The Security Council had before it the Secretary-General’s fourth semi-annual report on the implementation of Council resolution 1559 (2004) (document S/2006/832). Considerable progress has been made over the past two years towards the resolution’s full implementation. Syria has withdrawn its troops, military assets and military intelligence apparatus. The Lebanese National Dialogue manifested further progress. In the past few months, there has been additional progress with the extension of the Government’s control over Lebanese territory, in particular in the south and along the border with Syria. The resolution, however, particularly provisions for the disbanding and disarmament of all Lebanese and non-Lebanese militias and the strict respect of Lebanon’s sovereignty, territorial integrity, unity and political independence under the Government’s sole and exclusive authority, has yet to be fully implemented.
In the past six months, Lebanon has suffered a severe setback, the Secretary-General states. Instead of making further strides towards completing its political transformation and reaping the economic rewards of political progress, Lebanon confronts challenges of a magnitude unseen since the end of the civil war. Since the end of the hostilities, a tense political climate has prevailed, with manifold challenges confronting the Lebanese in their quest to reconstruct their country, polity and economy. The United Nations remains committed to supporting Lebanon, its people and Government, as they face the enormous task of recovering the momentum on the path to consolidating the Lebanese State as an authority “of the people, by the people and for the people”.
Much work remains to be done in the months ahead, the Secretary-General adds. With the adoption of resolutions 1680 (2006) and 1701 (2006) -- and with repeated Lebanese cabinet decisions to extend the Government’s authority over all Lebanese territory -- a new framework has been established for the full implementation of all the provisions of resolution 1559. A catalogue of measures has been laid down that constitute a road map for the resolution’s full implementation. Lebanon’s Government, with significant international support, is undertaking important steps that will help it to fully implement resolution 1559. Achieving that goal, however, continues to depend on both the Lebanese and on the cooperation of parties other than the Lebanese.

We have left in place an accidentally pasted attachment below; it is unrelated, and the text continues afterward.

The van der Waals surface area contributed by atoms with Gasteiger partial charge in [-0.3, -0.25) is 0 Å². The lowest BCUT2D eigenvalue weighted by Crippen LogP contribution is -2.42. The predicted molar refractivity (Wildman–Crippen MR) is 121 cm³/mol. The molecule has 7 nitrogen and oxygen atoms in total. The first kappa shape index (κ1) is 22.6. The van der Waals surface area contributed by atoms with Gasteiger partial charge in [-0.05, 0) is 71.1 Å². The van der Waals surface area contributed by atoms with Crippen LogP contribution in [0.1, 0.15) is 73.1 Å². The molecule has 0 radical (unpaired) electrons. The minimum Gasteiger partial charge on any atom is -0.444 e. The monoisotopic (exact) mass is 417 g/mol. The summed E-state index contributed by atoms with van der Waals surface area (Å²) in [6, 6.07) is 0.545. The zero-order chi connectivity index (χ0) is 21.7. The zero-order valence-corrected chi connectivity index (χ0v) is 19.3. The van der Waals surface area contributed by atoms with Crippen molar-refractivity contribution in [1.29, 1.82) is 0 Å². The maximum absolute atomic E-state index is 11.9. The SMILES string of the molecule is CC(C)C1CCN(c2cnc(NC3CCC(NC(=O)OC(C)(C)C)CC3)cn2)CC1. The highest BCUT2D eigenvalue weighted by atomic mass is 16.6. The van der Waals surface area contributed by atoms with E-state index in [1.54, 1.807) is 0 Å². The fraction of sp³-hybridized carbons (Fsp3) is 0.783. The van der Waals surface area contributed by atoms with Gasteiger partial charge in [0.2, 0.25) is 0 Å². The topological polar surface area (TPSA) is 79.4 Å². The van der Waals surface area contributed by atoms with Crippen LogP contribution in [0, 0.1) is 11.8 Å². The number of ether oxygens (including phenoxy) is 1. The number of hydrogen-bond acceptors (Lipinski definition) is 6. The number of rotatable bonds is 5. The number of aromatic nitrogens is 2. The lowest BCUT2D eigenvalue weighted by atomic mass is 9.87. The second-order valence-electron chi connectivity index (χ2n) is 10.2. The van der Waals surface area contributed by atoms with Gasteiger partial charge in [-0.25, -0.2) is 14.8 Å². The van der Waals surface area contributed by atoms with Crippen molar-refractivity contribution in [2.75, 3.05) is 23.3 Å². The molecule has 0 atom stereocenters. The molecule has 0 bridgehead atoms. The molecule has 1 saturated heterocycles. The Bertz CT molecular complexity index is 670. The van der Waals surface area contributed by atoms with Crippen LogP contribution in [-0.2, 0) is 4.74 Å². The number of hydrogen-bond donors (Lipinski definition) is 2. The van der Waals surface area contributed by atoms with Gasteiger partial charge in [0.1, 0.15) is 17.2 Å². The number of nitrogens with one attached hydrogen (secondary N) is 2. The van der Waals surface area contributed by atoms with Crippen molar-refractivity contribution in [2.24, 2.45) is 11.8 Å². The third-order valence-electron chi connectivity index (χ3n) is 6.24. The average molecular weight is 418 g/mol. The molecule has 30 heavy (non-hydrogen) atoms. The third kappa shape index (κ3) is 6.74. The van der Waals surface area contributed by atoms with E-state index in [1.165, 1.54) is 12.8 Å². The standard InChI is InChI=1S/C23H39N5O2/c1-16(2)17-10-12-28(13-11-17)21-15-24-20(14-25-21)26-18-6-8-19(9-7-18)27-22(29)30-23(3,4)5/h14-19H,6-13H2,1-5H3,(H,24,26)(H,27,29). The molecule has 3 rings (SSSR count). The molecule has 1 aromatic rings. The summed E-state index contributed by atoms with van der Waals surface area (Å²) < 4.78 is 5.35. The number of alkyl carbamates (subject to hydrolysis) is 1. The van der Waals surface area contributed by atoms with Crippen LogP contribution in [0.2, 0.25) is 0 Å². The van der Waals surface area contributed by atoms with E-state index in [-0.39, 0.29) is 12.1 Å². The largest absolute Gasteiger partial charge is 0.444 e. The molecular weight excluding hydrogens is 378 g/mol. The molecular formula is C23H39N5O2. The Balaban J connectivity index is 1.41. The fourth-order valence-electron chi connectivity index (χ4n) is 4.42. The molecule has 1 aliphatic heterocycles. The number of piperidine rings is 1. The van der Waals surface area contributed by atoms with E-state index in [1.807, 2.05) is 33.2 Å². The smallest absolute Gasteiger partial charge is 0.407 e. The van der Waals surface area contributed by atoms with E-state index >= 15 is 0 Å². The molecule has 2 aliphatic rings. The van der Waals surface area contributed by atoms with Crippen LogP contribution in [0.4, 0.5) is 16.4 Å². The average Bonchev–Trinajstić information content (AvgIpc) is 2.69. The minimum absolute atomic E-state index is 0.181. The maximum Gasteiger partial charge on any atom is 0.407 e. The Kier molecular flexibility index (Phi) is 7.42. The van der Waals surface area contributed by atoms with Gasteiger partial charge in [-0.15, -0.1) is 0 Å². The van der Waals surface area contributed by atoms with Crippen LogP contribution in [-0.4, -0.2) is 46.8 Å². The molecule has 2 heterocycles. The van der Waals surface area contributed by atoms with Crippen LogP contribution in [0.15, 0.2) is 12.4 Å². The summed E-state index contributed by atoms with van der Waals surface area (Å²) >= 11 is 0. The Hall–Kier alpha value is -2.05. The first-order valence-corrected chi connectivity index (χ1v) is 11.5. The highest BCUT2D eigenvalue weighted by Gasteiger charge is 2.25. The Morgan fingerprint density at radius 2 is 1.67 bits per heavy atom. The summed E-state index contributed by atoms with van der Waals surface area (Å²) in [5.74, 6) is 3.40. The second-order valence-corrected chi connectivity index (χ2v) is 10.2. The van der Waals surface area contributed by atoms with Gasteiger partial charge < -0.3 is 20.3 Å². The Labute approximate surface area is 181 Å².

Lebanon will have to engage again in a truly national and inclusive dialogue, the Secretary-General continues. The disarming and disbanding of Lebanese and non-Lebanese militias, which lies at the heart of Lebanon’s political transformation and is a necessary element to complete Lebanon’s consolidation as a sovereign and democratic State, can only be achieved through an inclusive process that addresses the political and economic interests of all Lebanese and those living in Lebanon.
“It is my deep hope that the opportunities born from conflict will be seized upon and that Lebanon may once again rise from the ashes of destruction and war,” the Secretary-General says. In that context, he emphasizes that Hizbollah’s transformation into a solely political party, consistent with the requirements of the Taif Accords, is a key element in ensuring a permanent end to hostilities and in the full restoration of Lebanon’s sovereignty, territorial integrity and political independence. For the purpose of achieving that goal, on the path towards the greater objective of consolidating the Lebanese State, it is indispensable that all parties who have influence in Lebanon support a constructive political process.
The establishment of full diplomatic relations between Lebanon and Syria and their delineation of the shared border, including in the Shabaa Farms area, through a bilateral agreement would constitute significant steps towards promoting peace and security in the region. Mindful of the importance of border delineation to the Lebanese, the Secretary-General is working to establish in full the cartographic, legal and political implications of the approach suggested in Lebanon’s seven-point plan. Calling for Syria and Lebanon to address in their bilateral contacts the issue of Lebanese detainees in Syrian custody, he again calls on all parties and actors to support Lebanon’s reconstruction and political transformation and to urgently take all enabling measures to that end.